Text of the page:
With its July 2021 executive order, the Biden administration expanded the scrutiny of mergers and acquisitions to consider the potential impact of the accumulation of consumers’ personal information under one roof.

Until last year, regulators viewed anti-competitive activity through the narrow lens of the potential impact of potential market concentration on consumers’ wallets. But with its July 2021 executive order, the Biden administration expanded the scrutiny of mergers and acquisitions to consider the potential impact of the accumulation of consumers’ personal information under one roof.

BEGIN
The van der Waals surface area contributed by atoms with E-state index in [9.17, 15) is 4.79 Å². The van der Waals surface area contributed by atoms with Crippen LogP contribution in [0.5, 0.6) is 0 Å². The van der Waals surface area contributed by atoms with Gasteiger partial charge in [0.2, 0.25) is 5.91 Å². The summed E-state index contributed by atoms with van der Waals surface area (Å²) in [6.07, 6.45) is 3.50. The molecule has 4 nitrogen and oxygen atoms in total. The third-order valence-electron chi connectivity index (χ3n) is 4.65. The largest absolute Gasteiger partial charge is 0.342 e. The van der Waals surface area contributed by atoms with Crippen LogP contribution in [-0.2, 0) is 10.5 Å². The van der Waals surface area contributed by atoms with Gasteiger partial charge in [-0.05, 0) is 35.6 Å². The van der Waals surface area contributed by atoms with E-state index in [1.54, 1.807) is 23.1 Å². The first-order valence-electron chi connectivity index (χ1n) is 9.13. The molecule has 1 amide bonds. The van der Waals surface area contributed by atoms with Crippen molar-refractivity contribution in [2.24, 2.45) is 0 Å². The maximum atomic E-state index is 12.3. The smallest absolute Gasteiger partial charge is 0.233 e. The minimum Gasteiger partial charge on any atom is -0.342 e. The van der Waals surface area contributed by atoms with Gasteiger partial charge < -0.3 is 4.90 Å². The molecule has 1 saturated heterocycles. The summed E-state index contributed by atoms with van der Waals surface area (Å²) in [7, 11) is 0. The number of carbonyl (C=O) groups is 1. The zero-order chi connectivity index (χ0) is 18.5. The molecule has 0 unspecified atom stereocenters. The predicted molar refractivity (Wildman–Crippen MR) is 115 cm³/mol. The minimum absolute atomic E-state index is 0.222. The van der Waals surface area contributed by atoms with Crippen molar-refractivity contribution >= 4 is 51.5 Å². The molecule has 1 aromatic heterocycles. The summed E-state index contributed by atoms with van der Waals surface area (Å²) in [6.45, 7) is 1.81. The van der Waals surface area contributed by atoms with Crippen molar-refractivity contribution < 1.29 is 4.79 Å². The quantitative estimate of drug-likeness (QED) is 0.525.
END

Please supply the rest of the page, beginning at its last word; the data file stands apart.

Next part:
As a result, the focus of inquiries now is not just on an organizations’ market share, but also on its “data share.” The White House underscored its intentions with two significant appointments: “tech foe” Jonathan Kantor as DOJ antitrust chief; and Lina Kahn, known as an advocate for redefining monopoly power in big tech, as FTC chair.

The White House fact sheet on the executive order pulls no punches in asserting that the business models of technology giants’ platforms “have depended on the accumulation of extraordinary amounts of sensitive personal information and related data.” It goes on to state that the intention of the order is to coordinate the efforts of antitrust enforcement efforts in response to corporate consolidation.

The impact is far-reaching. Beyond the tech giants, businesses of all sizes looking to engage in M&A activity could be affected by the fallout, with legal teams at the forefront of augmented compliance efforts.

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